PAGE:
Superior Bargaining Power: Dealing With Aggregate Concentration Concerns

Abusive Practices in Competition Law (Di Porto and Podszun eds., 2018)

University of Hong Kong Faculty of Law Research Paper No. 2019/116

44 Pages Posted: 14 Jan 2020 Last revised: 17 Jan 2020

See all articles by Thomas K. Cheng

Thomas K. Cheng

The University of Hong Kong - Faculty of Law

Michal Gal

University of Haifa - Faculty of Law

Date Written: December 28, 2018

Abstract

Aggregate concentration has recently been recognized as an important source of competitive constraints. The concerns raised by it are, however, particularly difficult to deal with, largely because they do not lend themselves to straightforward solutions. This chapter examines the use of abuse of superior bargaining position provisions to remedy aggregate concentration concerns. Special focus is placed on Japan and South Korea, both of which have attempted to use such provisions to counteract the inherent advantage in bargaining power enjoyed by large conglomerates vis-à-vis smaller or weaker trading counterparts. This experience is interesting, inter alia, because in recent years Japan has shied away from using superior bargaining power prohibitions to deal with aggregate concentration, while South Korea has taken a different stance. The chapter suggests that abuse of superior bargaining position provisions can, at best, be a second-best solution to address aggregate concentration concerns. Nonetheless, they can be used to curb conglomerate abuse of their economic power under some circumstances. It concludes by suggesting that some modifications can be made to these provisions to render them more suitable for this purpose.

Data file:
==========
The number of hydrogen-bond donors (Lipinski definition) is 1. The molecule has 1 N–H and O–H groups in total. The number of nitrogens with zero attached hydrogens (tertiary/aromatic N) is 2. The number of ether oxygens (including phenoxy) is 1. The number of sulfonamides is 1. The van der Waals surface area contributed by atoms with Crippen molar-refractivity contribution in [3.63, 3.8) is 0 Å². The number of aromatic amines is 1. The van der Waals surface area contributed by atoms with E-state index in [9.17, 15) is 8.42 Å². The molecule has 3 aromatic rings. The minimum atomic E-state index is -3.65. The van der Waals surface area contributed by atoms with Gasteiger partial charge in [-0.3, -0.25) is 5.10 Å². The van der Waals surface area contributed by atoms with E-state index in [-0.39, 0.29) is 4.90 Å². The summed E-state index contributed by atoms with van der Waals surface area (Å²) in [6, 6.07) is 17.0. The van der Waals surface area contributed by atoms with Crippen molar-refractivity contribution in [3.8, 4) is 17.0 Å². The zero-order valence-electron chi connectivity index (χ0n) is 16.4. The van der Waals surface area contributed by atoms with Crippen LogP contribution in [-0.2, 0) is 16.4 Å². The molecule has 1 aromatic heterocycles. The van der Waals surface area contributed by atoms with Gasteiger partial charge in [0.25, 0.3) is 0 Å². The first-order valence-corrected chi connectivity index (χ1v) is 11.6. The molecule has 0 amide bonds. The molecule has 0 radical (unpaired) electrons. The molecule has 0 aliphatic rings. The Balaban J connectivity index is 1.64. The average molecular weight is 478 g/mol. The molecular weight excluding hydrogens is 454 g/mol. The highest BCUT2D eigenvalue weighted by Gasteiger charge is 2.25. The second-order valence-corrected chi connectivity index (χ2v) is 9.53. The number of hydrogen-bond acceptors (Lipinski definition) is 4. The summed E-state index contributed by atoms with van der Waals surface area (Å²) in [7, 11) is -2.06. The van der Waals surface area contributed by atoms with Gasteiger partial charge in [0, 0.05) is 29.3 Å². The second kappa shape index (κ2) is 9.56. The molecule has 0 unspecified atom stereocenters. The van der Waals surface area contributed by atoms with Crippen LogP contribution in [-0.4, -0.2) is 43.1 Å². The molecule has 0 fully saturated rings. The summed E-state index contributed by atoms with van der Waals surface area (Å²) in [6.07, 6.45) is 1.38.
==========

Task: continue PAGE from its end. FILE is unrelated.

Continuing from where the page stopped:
Keywords: bargaining power, antitrust, competition law, aggregate concentration

JEL Classification: L4, L41, L44

Suggested Citation

Cheng, Thomas K. and Gal, Michal, Superior Bargaining Power: Dealing With Aggregate Concentration Concerns (December 28, 2018). Abusive Practices in Competition Law (Di Porto and Podszun eds., 2018), University of Hong Kong Faculty of Law Research Paper No. 2019/116, Available at SSRN: https://ssrn.com/abstract=3508336

Thomas K. Cheng

The University of Hong Kong - Faculty of Law ( email )

Pokfulam Road
Hong Kong, Hong Kong
China

HOME PAGE: http://hub.hku.hk/rp/rp01242

Michal Gal (Contact Author)

University of Haifa - Faculty of Law ( email )

Mount Carmel
Haifa, 31905
Israel

HOME PAGE: http://weblaw.haifa.ac.il/en/faculty/gal/pages/home.aspx

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